- Increase Title I to $36.5 billion from $16 billion;
- Begin the phase in of $100 billion over t0 years for school infrastructure;
- Add $3.5 billion for universal preschool in the Department of Health and Human Services and provide two years of free community college;
- Increase funding to $16 billion for programs under the Individuals with Disabilities Education Act—an increase of $2.7 billion;
- Increase funding for full service, wraparound Community Schools from $30 million to $443 million;
- Invest $1 billion to double the number of guidance counselors, school psychologists, school nurses, and school social workers; and
- Spend $25 million to make schools environmentally friendly.
The biggest, the most significant, and very likely the most controversial part of President Biden’s education budget is the increase in Title I, the Education Department’s oldest program—dating to 1965—and designed to provide extra federal funding for schools serving concentrations of children in poverty to help compensate for inequities within and across state school funding systems.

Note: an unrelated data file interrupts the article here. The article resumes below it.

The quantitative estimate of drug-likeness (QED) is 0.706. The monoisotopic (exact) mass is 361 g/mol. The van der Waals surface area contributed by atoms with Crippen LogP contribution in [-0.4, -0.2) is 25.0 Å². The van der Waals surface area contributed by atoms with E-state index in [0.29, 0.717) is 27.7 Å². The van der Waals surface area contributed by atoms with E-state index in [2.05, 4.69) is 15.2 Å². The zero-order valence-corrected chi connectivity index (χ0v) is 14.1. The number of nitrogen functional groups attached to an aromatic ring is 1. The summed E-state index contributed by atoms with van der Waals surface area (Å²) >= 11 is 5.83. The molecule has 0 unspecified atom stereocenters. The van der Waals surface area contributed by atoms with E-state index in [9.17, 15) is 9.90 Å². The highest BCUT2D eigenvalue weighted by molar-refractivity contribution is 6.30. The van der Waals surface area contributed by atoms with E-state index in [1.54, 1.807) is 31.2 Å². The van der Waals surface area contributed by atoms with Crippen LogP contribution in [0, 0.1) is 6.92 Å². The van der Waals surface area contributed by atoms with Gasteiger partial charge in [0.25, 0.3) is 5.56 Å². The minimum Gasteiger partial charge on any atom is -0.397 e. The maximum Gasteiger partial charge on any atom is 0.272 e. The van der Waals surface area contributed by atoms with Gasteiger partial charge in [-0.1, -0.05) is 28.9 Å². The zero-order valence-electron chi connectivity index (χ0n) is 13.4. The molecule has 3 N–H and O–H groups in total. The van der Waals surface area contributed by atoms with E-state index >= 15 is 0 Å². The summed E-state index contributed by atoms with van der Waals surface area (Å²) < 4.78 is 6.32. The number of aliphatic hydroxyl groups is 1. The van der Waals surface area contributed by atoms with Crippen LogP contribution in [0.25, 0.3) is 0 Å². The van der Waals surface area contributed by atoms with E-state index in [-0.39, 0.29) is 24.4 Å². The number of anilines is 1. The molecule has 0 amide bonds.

Blad explains: “At the core of Biden’s education budget (are) new ‘equity grants’ that would increase funding for Title I, a grant program for educating disadvantaged students, to $36.5 billion from about $16 billion, the largest increase in the history of the program. That new funding would ‘build on the existing Title I program,’ flowing through a new formula that would address state and local funding models that ‘favor wealthier districts over districts with concentrated poverty.’… Politicians concerned about equity have long pointed to challenges with the nation’s education funding systems as a concern. Predominantly white districts receive about $23 billion more funding (from state and local sources combined) than districts that predominantly serve students of color….”
Blad further explains the administration’s justification for the new Title I grants: “Some lawmakers have said the existing Title I formula does not adequately address funding gaps between schools. Rather than replace that formula entirely, the Biden plan would break out new Title I funds into a separate grant. To access that funding, states would have to submit plans about how they would track and address gaps in their funding systems, ensure teachers are compensated at levels comparable to other professionals with similar education and experience, ensure students have access to advanced coursework, and increase access to early-childhood programs.”